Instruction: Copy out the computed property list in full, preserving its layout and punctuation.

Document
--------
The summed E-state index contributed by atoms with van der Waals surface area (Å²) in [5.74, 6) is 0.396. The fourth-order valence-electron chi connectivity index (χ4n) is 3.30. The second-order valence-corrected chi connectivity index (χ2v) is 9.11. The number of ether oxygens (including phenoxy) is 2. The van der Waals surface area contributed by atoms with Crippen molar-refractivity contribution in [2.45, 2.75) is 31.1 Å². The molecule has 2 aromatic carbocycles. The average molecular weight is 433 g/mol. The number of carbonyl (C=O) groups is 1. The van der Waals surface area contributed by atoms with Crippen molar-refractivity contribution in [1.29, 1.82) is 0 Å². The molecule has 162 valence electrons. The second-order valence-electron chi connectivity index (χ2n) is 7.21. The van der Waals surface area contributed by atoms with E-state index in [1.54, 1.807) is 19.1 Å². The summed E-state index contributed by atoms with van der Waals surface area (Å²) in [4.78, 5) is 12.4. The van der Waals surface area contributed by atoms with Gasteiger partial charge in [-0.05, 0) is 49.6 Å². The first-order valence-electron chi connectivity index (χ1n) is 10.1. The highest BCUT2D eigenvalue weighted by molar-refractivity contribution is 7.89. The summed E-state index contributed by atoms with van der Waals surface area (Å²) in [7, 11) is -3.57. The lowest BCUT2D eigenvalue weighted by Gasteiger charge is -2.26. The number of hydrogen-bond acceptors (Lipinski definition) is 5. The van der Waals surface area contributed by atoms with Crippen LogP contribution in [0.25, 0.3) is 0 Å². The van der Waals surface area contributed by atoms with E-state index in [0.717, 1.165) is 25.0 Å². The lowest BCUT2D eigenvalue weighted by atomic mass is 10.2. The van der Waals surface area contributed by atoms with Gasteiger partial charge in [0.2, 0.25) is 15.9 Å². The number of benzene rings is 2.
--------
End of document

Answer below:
The summed E-state index contributed by atoms with van der Waals surface area (Å²) in [5.74, 6) is 0.396. The fourth-order valence-electron chi connectivity index (χ4n) is 3.30. The second-order valence-corrected chi connectivity index (χ2v) is 9.11. The number of ether oxygens (including phenoxy) is 2. The van der Waals surface area contributed by atoms with Crippen molar-refractivity contribution in [2.45, 2.75) is 31.1 Å². The molecule has 2 aromatic carbocycles. The average molecular weight is 433 g/mol. The number of carbonyl (C=O) groups is 1. The van der Waals surface area contributed by atoms with Crippen molar-refractivity contribution in [1.29, 1.82) is 0 Å². The molecule has 162 valence electrons. The second-order valence-electron chi connectivity index (χ2n) is 7.21. The van der Waals surface area contributed by atoms with E-state index in [1.54, 1.807) is 19.1 Å². The summed E-state index contributed by atoms with van der Waals surface area (Å²) in [4.78, 5) is 12.4. The van der Waals surface area contributed by atoms with Gasteiger partial charge in [-0.05, 0) is 49.6 Å². The first-order valence-electron chi connectivity index (χ1n) is 10.1. The highest BCUT2D eigenvalue weighted by molar-refractivity contribution is 7.89. The summed E-state index contributed by atoms with van der Waals surface area (Å²) in [7, 11) is -3.57. The lowest BCUT2D eigenvalue weighted by Gasteiger charge is -2.26. The number of hydrogen-bond acceptors (Lipinski definition) is 5. The van der Waals surface area contributed by atoms with Crippen LogP contribution in [0.25, 0.3) is 0 Å². The van der Waals surface area contributed by atoms with E-state index in [0.717, 1.165) is 25.0 Å². The lowest BCUT2D eigenvalue weighted by atomic mass is 10.2. The van der Waals surface area contributed by atoms with Gasteiger partial charge in [0.2, 0.25) is 15.9 Å². The number of benzene rings is 2.